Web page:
If you keep following the category and expect a different outcome, this is the definition of creative insanity. To put it simply if you follow the category and do what is conventional you get (unsurprisingly) conventional results. However, if you side the step the category and do something extraordinary you increase your chances of getting extraordinary results. One of my all-time favourite examples of doing the extraordinary is the REI OPT OUTSIDE campaign. If you haven’t seen it i highly recommend the case study video below.
Ref #6: REI is a brilliant example of how to sidestep the category
When you think of Black Friday some pretty familiar tropes come to mind. Deals & discounts that pressure people into making (often unnecessary) purchases. REI however sidestepped the category and created something truly extraordinary. Instead of going for the hard sell they in fact did the total opposite by closing their doors on Black Friday. Now I know what some of you may be thinking…”Will are you crazy?! They closed their stores, that’s a terrible idea!”. Well, want to know the real genius of this campaign? Whilst closing stores was a noble act to get people outdoors…it in fact drove tons of fame for the brand and online sales (because they never shut their website down).
What can brands learn from this? Don’t be brave or insane. Don’t do the conventional. Do the exceptional and break the rules of your category.
#4 KEEP IT SIMPLE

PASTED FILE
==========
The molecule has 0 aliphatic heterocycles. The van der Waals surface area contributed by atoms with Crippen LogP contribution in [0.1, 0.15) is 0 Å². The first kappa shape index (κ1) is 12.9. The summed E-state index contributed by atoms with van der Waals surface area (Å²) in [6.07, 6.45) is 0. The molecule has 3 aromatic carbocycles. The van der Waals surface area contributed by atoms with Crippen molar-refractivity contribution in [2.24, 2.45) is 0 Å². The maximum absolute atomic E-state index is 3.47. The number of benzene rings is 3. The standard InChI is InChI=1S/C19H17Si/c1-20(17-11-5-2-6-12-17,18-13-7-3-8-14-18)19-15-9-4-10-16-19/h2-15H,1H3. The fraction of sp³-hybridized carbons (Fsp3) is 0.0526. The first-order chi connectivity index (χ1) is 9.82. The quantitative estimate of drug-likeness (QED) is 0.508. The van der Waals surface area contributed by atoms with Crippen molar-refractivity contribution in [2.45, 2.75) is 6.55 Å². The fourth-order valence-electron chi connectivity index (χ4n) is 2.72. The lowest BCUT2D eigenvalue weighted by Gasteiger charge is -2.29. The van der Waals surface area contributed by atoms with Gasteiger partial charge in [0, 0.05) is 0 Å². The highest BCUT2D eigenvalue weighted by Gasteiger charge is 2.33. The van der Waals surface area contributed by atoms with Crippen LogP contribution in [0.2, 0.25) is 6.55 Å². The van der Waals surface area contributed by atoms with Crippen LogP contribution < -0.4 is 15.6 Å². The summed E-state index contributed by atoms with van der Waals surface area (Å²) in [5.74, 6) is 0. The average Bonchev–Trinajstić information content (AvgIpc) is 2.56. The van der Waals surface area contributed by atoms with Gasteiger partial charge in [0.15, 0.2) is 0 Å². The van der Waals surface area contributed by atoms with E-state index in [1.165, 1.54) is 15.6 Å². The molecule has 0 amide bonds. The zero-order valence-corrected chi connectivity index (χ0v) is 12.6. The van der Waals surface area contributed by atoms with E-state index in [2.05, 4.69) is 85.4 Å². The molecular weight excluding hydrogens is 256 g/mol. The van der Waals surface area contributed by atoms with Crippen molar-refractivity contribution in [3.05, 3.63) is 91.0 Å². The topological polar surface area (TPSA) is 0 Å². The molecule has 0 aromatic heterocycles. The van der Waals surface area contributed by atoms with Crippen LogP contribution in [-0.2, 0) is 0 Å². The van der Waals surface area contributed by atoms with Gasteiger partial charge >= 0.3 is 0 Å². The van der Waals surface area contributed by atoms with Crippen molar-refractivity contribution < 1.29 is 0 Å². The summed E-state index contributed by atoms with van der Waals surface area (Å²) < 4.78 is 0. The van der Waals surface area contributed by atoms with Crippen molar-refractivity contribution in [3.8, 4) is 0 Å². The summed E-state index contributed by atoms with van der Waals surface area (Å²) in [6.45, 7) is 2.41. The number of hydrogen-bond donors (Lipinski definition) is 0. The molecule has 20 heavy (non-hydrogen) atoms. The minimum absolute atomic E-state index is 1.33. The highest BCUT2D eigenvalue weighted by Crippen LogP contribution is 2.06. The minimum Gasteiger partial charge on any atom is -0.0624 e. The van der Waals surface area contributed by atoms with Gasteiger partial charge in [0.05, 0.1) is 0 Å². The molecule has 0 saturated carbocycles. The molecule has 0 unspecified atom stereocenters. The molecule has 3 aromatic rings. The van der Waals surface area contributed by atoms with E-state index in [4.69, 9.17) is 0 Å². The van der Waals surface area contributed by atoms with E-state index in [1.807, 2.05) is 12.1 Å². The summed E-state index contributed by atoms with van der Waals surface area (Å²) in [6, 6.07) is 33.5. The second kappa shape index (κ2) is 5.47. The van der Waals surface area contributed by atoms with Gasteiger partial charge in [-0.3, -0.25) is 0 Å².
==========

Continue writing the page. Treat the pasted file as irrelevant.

Want to know one of the most common mistakes in marketing? Being overly complicated. To be clear here marketing can still be complex, with many different factors to account for. However, the job of great strategy and creativity is to take all this complexity and translate it into something powerfully simple. Over time this has become a more important skill than ever before. Why? Well, the world has never been more distracted than ever before. Because in a world where the average human attention span is less than three seconds & where people are exposed to around 10,000 messages a day…simplicity has never been more of a necessity. You literally have seconds to hook someone in and be remembered.
Perhaps my favourite example of this, from this year’s Cannes Awards, is the recent British Airways campaign. It doesn’t try to land five different brand benefits. It doesn’t try to convey an elaborate and overly convoluted story about British Airways. It instead reflects a truth about the need for a good holiday in a simple and powerful way. A way that also helps to build an association with the British Airways brand. And this is how the best top-of-funnel awareness campaigns work. They stop you in your tracks, they raise a knowing smile and ultimately get the brand remembered.